Although the invention has been described by way of examples of preferred embodiments, it is to be understood that various other adaptations and modifications may be made within the spirit and scope of the invention. Therefore, it is the object of the appended claims to cover all such variations and modifications as come within the true spirit and scope of the invention.

Patent Citations
Cited PatentFiling datePublication dateApplicantTitle
US5625374 *Sep 7, 1993Apr 29, 1997Apple Computer, Inc.Method for parallel interpolation of images
US6466220 *Mar 5, 1999Oct 15, 2002Teralogic, Inc.Graphics engine architecture
Non-Patent Citations
Reference
1Lacroute et al.; "Fast Volume Rendering Using a Shear-Warp Factorization of the Viewing Transformation"; Computer Systems Laboratory, Stanford University. Technical Report: CSL-TR-95-678, Sep. 1995.
2 *Plilippe Lacroute and Marc Levoy, Fast Volume Rendering Using a Shear-Warp Factorization of the Viewing Transformation, Proc. SIGGRAPH' 94, orlando, Florida, Jul., 1994, pp. 451-458.*
Referenced by
Citing PatentFiling datePublication dateApplicantTitle
US6791553 *Nov 17, 2000Sep 14, 2004Hewlett-Packard Development Company, L.P.System and method for efficiently rendering a jitter enhanced graphical image
US6977658 *Jun 27, 2002Dec 20, 2005Broadcom CorporationSystem for and method of performing an opacity calculation in a 3D graphics system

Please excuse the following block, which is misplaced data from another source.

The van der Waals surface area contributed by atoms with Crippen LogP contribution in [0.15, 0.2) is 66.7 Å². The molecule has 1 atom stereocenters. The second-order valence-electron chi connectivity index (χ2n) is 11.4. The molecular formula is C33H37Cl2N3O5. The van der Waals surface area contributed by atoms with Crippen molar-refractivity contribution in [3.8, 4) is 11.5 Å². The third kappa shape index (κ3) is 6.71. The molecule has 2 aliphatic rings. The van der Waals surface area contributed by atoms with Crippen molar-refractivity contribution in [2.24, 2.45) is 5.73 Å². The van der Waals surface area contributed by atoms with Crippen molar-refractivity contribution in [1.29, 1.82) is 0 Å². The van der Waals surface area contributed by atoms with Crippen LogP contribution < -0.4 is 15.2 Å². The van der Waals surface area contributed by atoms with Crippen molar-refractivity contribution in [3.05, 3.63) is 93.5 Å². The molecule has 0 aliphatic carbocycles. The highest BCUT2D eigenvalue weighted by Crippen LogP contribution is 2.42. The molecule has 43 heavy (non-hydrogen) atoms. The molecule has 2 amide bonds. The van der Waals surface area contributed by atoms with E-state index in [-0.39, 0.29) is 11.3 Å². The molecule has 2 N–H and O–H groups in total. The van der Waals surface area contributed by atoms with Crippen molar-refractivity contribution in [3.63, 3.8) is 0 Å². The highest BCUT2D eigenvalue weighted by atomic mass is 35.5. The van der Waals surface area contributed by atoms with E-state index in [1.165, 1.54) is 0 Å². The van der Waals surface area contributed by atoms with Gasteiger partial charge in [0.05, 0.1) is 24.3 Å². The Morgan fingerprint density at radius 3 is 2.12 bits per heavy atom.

US7388589 *Oct 31, 2005Jun 17, 2008Broadcom CorporationSystem for and method of performing an opacity calculation in a 3D graphics system
US8416260 *May 22, 2008Apr 9, 2013PixarSigma buffer for rendering small objects
US8638341 *Oct 23, 2007Jan 28, 2014Qualcomm IncorporatedAntialiasing of two-dimensional vector images
US8711144 *Jul 30, 2007Apr 29, 2014Siemens Medical Solutions Usa, Inc.Perception-based artifact quantification for volume rendering
Classifications
U.S. Classification345/592, 345/610
International ClassificationG06T15/50, G06T15/00, G06T15/08, G09G5/02
Cooperative ClassificationG06T15/08, G06T15/503, G06T15/005
European ClassificationG06T15/50B, G06T15/00A, G06T15/08
Legal Events
DateCodeEventDescription
Mar 2, 2011FPAYFee payment
Year of fee payment: 8
Mar 2, 2007FPAYFee payment
Year of fee payment: 4
Feb 15, 2001ASAssignment
Owner name: TERARECON, INC., CALIFORNIA
Free format text: ASSIGNMENT OF ASSIGNORS INTEREST;ASSIGNOR:MITSUBISHI ELECTRIC RESEARCH LABORATORIES, INC. FORMERLY KNOWN AS MITSUBISHI ELECTRIC INFORMATION TECHNOLOGY CENTER AMERICA, INC.;REEL/FRAME:011575/0674
Effective date: 20010202
Owner name: TERARECON, INC. 2955 CAMPUS DRIVE, SUITE 325SAN MA
Free format text: ASSIGNMENT OF ASSIGNORS INTEREST;ASSIGNOR:MITSUBISHI ELECTRIC RESEARCH LABORATORIES, INC. FORMERLY KNOWN AS MITSUBISHI ELECTRIC INFORMATION TECHNOLOGY CENTER AMERICA, INC. /AR;REEL/FRAME:011575/0674
Oct 4, 2000ASAssignment
Owner name: MITSUBISHI ELECTRIC RESEARCH LABORATORIES, INC., M
Free format text: ASSIGNMENT OF ASSIGNORS INTEREST;ASSIGNORS:BHATIA, VISHAL C.;GASPARAKIS, CHARIDIMOS E.;SEILER, LARRY D.;REEL/FRAME:011197/0815
Effective date: 20001003
Owner name: MITSUBISHI ELECTRIC RESEARCH LABORATORIES, INC. 20
Free format text: ASSIGNMENT OF ASSIGNORS INTEREST;ASSIGNORS:BHATIA, VISHAL C. /AR;REEL/FRAME:011197/0815